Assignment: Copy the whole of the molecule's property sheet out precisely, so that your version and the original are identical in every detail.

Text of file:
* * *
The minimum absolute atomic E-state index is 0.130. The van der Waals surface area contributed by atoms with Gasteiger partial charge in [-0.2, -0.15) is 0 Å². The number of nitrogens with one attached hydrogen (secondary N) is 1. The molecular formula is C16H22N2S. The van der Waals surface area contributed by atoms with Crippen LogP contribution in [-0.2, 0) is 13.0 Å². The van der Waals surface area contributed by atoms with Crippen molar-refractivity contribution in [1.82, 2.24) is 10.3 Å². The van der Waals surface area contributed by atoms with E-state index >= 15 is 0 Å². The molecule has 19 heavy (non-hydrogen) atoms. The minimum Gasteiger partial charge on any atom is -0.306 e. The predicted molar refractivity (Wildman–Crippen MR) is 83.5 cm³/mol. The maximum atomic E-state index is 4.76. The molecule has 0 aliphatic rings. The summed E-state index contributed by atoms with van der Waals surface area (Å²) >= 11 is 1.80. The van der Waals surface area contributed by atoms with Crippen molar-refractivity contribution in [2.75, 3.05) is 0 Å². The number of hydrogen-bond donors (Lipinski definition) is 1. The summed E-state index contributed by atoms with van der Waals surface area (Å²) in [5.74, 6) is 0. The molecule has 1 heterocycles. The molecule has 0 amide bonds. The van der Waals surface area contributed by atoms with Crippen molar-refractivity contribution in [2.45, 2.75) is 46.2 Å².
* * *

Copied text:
The minimum absolute atomic E-state index is 0.130. The van der Waals surface area contributed by atoms with Gasteiger partial charge in [-0.2, -0.15) is 0 Å². The number of nitrogens with one attached hydrogen (secondary N) is 1. The molecular formula is C16H22N2S. The van der Waals surface area contributed by atoms with Crippen LogP contribution in [-0.2, 0) is 13.0 Å². The van der Waals surface area contributed by atoms with Crippen molar-refractivity contribution in [1.82, 2.24) is 10.3 Å². The van der Waals surface area contributed by atoms with E-state index >= 15 is 0 Å². The molecule has 19 heavy (non-hydrogen) atoms. The minimum Gasteiger partial charge on any atom is -0.306 e. The predicted molar refractivity (Wildman–Crippen MR) is 83.5 cm³/mol. The maximum atomic E-state index is 4.76. The molecule has 0 aliphatic rings. The summed E-state index contributed by atoms with van der Waals surface area (Å²) >= 11 is 1.80. The van der Waals surface area contributed by atoms with Crippen molar-refractivity contribution in [2.75, 3.05) is 0 Å². The number of hydrogen-bond donors (Lipinski definition) is 1. The summed E-state index contributed by atoms with van der Waals surface area (Å²) in [5.74, 6) is 0. The molecule has 1 heterocycles. The molecule has 0 amide bonds. The van der Waals surface area contributed by atoms with Crippen molar-refractivity contribution in [2.45, 2.75) is 46.2 Å².